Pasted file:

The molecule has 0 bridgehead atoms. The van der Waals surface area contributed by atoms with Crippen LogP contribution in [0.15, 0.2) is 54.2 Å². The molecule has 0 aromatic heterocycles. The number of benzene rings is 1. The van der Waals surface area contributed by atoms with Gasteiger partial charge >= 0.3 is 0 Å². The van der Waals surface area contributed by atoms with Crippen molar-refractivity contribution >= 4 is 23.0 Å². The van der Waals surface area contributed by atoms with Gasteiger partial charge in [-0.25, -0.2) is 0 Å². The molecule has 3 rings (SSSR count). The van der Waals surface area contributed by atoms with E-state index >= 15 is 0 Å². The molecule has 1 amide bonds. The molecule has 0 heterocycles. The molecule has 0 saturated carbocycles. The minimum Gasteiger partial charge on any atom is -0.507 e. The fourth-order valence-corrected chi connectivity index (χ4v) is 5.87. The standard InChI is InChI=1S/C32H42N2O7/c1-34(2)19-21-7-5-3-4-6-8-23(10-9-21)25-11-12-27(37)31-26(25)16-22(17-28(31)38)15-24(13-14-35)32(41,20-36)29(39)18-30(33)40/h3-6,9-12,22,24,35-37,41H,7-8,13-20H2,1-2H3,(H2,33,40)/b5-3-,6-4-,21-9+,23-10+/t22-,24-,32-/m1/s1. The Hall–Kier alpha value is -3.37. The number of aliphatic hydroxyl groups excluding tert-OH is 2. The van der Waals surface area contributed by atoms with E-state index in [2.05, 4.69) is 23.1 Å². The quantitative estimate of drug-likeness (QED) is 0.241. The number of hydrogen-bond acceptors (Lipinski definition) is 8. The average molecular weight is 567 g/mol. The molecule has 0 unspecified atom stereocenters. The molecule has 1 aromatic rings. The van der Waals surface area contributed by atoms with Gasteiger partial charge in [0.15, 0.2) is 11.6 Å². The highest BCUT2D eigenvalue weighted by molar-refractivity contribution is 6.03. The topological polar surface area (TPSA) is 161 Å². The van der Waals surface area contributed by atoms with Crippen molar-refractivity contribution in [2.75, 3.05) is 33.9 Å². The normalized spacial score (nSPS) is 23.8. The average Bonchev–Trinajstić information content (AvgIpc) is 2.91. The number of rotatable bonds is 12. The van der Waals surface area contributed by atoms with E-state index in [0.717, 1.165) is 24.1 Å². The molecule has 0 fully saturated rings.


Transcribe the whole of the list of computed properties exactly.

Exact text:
The molecule has 0 bridgehead atoms. The van der Waals surface area contributed by atoms with Crippen LogP contribution in [0.15, 0.2) is 54.2 Å². The molecule has 0 aromatic heterocycles. The number of benzene rings is 1. The van der Waals surface area contributed by atoms with Gasteiger partial charge >= 0.3 is 0 Å². The van der Waals surface area contributed by atoms with Crippen molar-refractivity contribution >= 4 is 23.0 Å². The van der Waals surface area contributed by atoms with Gasteiger partial charge in [-0.25, -0.2) is 0 Å². The molecule has 3 rings (SSSR count). The van der Waals surface area contributed by atoms with E-state index >= 15 is 0 Å². The molecule has 1 amide bonds. The molecule has 0 heterocycles. The molecule has 0 saturated carbocycles. The minimum Gasteiger partial charge on any atom is -0.507 e. The fourth-order valence-corrected chi connectivity index (χ4v) is 5.87. The standard InChI is InChI=1S/C32H42N2O7/c1-34(2)19-21-7-5-3-4-6-8-23(10-9-21)25-11-12-27(37)31-26(25)16-22(17-28(31)38)15-24(13-14-35)32(41,20-36)29(39)18-30(33)40/h3-6,9-12,22,24,35-37,41H,7-8,13-20H2,1-2H3,(H2,33,40)/b5-3-,6-4-,21-9+,23-10+/t22-,24-,32-/m1/s1. The Hall–Kier alpha value is -3.37. The number of aliphatic hydroxyl groups excluding tert-OH is 2. The van der Waals surface area contributed by atoms with E-state index in [2.05, 4.69) is 23.1 Å². The quantitative estimate of drug-likeness (QED) is 0.241. The number of hydrogen-bond acceptors (Lipinski definition) is 8. The average molecular weight is 567 g/mol. The molecule has 0 unspecified atom stereocenters. The molecule has 1 aromatic rings. The van der Waals surface area contributed by atoms with Gasteiger partial charge in [0.15, 0.2) is 11.6 Å². The highest BCUT2D eigenvalue weighted by molar-refractivity contribution is 6.03. The topological polar surface area (TPSA) is 161 Å². The van der Waals surface area contributed by atoms with Crippen molar-refractivity contribution in [2.75, 3.05) is 33.9 Å². The normalized spacial score (nSPS) is 23.8. The average Bonchev–Trinajstić information content (AvgIpc) is 2.91. The number of rotatable bonds is 12. The van der Waals surface area contributed by atoms with E-state index in [0.717, 1.165) is 24.1 Å². The molecule has 0 fully saturated rings.